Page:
'Mercenarian' bacteria to fight resistant infections

80% of the infections that contract in the hospital are associated with the placement of medical implants such as prosthesis and catheters. Bacteria take adv

'Mercenarian' bacteria to fight resistant infections

80% of the infections that contract in the hospital are associated with the placement of medical implants such as prosthesis and catheters.

Bacteria take advantage of the characteristics of these devices to proliferate and become strong, developing structures that act as a shield against the immune system and antibiotics. These compact networks, called biofilms or biofilms, multiply the resistance of pathogens and severely complicate the treatment of infection. Often, the extraction of the implant is the only effective solution.

However, a team of researchers from the Genomic Regulation Center (CRG) of Barcelona and the 'Spin OFF' Pulmobiotic has developed a method that could facilitate the treatment of these resistant infections. It is a 'Viva Pill' that uses genetically modified bacteria so that, instead of contributing to the infection, they fight it. As if they were mercenary, bacteria are recruited to fight in favor of which it is its traditional 'enemy': the human organism.

At the moment, scientists have successfully tested experimental treatment in infected catheters 'in vitro', 'ex vivo' e 'in vivo' (in animals). According to your data, inoculated therapy was effective to end infection in 82% of the treated animals.

In order to convert bacteria into an effective treatment against resistant infections, researchers genetically modified microorganisms of the species 'Mycoplasma pneumoniae'. Through genetic engineering, they managed to introduce changes in their genome and convert them into microbes that are not only unable to produce disease, but are also provided with tools for 'dissolving' Biofilm's shield and directly attacking other bacteria, such as' Staphylococcus aureus', a 'usual suspicious' in implant infections.

The modified bacteria have a double antibiotic effect, explains María Lluch, researcher of the CRG and one of the main signatories of the article, published in the magazine 'Molecular Systems Biology'. First, "they exert a dispersing effect of the Biofilm, attacking the walls of the embedded bacteria. But they also produce antimicrobial molecules" that fight infection infection.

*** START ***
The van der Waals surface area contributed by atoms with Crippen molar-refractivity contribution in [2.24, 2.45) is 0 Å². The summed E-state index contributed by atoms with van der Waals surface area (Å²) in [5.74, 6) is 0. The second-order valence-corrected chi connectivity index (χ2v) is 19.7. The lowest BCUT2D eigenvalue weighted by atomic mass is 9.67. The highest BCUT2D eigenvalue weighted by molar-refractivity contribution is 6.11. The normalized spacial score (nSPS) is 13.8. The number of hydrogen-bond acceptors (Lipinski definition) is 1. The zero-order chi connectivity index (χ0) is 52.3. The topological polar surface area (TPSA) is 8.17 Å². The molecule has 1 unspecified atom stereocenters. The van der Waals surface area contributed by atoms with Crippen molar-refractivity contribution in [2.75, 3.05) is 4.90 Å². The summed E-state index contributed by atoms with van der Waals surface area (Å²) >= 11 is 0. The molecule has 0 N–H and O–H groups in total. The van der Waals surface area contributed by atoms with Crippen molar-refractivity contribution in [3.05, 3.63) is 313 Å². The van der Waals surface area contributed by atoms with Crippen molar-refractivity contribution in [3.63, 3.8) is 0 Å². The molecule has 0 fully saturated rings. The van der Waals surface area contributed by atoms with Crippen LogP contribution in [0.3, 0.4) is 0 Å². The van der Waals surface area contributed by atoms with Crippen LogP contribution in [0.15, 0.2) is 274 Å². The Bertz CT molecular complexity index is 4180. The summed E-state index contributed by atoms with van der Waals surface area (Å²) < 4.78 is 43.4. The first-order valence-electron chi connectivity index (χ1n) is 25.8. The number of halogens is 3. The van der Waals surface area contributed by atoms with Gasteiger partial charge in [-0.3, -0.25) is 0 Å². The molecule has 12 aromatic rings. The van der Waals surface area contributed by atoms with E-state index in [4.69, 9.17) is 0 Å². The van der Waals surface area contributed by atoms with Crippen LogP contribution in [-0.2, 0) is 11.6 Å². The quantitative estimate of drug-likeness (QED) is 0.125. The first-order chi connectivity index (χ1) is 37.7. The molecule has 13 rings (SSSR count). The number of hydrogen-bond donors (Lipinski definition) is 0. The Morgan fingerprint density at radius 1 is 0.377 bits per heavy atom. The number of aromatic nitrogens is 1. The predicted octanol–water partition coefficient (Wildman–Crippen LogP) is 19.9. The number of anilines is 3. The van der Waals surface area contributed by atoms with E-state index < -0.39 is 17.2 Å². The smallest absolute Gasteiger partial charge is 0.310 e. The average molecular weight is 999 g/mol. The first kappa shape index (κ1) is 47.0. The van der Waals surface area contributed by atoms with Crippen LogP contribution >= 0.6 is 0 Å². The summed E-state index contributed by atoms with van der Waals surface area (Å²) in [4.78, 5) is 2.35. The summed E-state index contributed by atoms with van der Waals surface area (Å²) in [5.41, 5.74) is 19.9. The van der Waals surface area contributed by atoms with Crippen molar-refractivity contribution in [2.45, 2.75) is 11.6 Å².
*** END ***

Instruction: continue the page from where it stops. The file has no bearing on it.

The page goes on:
A few days after his introduction, and after having fulfilled his function, the inoculated bacteria are eliminated by the body, underlines Lluch, whose team has been studying the particularities of 'Mycoplasma pneumoniae' at a molecular level for more than 10 years.

The advantages offered by the chosen bacteria, one of the pathogens with a smaller genome, are important, says Lluch. First, it is a microorganism easier to genetically handle than other pathogens. In addition, the fact that it lacks cell wall facilitates the administration of therapeutic enzymes and contributes to lysis of bacteria that they do have it. There is no possibility, on the other hand, that this bacterium transfer genes modified to other microbes.

It is the first time that a genetically modified bacteria is used to combat bacterial infections associated with Biofilm, such as those that cause S. Aureus', researchers say, who rely on the potential of this experimental therapeutic line.

The ability to edit bacterial genomes is increasing, explains the researcher and, therefore, the possibilities that open when using these pathogens as therapeutic vectors is very large.

These 'live pills' can be a very effective vehicle not only in front of infections, but in the treatment of other diseases, says Lluch. And its advantages are multiple with respect to other therapies, he adds.

First, he explains, because the modified bacteria "can produce continuously and localized the necessary therapeutic agents," he explains. But also because, being a very directed treatment, it entails many less side effects than other systemic medications.

The next objective of the team is to test the use of these "live pills" in cases of respiratory diseases, since the genetically modified bacteria -Mycobacterium pneumoniae- is "naturally adapted to the lungs".

The study has been published in the magazine 'Molecular Systems Biology' and has the support of the La Caixa Foundation, the European Research Council, the MYCOSYNVAC project, the Generalitat de Catalunya and the Carlos III Health Institute.

Updated Date: 09 October 2021, 03:25

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